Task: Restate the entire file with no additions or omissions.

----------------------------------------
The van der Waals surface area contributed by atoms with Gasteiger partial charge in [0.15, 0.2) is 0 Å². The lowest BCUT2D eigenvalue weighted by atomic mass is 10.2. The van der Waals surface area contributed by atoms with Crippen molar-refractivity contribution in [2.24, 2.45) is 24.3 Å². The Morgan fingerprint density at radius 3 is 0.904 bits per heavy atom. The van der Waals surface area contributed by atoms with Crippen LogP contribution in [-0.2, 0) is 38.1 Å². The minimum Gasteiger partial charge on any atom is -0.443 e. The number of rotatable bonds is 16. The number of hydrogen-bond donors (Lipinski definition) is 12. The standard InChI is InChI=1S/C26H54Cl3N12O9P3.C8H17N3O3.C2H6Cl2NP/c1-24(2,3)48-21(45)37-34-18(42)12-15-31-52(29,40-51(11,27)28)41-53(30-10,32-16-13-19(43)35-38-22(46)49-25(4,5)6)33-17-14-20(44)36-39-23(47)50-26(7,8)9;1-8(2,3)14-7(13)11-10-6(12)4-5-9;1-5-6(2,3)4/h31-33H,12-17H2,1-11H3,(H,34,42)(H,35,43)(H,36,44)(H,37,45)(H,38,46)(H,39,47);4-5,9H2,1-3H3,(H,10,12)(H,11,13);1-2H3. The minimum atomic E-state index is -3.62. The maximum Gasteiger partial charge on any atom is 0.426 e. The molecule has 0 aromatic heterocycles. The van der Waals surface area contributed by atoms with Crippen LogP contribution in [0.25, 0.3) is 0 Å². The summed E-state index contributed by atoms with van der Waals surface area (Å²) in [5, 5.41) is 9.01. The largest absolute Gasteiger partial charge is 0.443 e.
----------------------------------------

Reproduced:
The van der Waals surface area contributed by atoms with Gasteiger partial charge in [0.15, 0.2) is 0 Å². The lowest BCUT2D eigenvalue weighted by atomic mass is 10.2. The van der Waals surface area contributed by atoms with Crippen molar-refractivity contribution in [2.24, 2.45) is 24.3 Å². The Morgan fingerprint density at radius 3 is 0.904 bits per heavy atom. The van der Waals surface area contributed by atoms with Crippen LogP contribution in [-0.2, 0) is 38.1 Å². The minimum Gasteiger partial charge on any atom is -0.443 e. The number of rotatable bonds is 16. The number of hydrogen-bond donors (Lipinski definition) is 12. The standard InChI is InChI=1S/C26H54Cl3N12O9P3.C8H17N3O3.C2H6Cl2NP/c1-24(2,3)48-21(45)37-34-18(42)12-15-31-52(29,40-51(11,27)28)41-53(30-10,32-16-13-19(43)35-38-22(46)49-25(4,5)6)33-17-14-20(44)36-39-23(47)50-26(7,8)9;1-8(2,3)14-7(13)11-10-6(12)4-5-9;1-5-6(2,3)4/h31-33H,12-17H2,1-11H3,(H,34,42)(H,35,43)(H,36,44)(H,37,45)(H,38,46)(H,39,47);4-5,9H2,1-3H3,(H,10,12)(H,11,13);1-2H3. The minimum atomic E-state index is -3.62. The maximum Gasteiger partial charge on any atom is 0.426 e. The molecule has 0 aromatic heterocycles. The van der Waals surface area contributed by atoms with Crippen LogP contribution in [0.25, 0.3) is 0 Å². The summed E-state index contributed by atoms with van der Waals surface area (Å²) in [5, 5.41) is 9.01. The largest absolute Gasteiger partial charge is 0.443 e.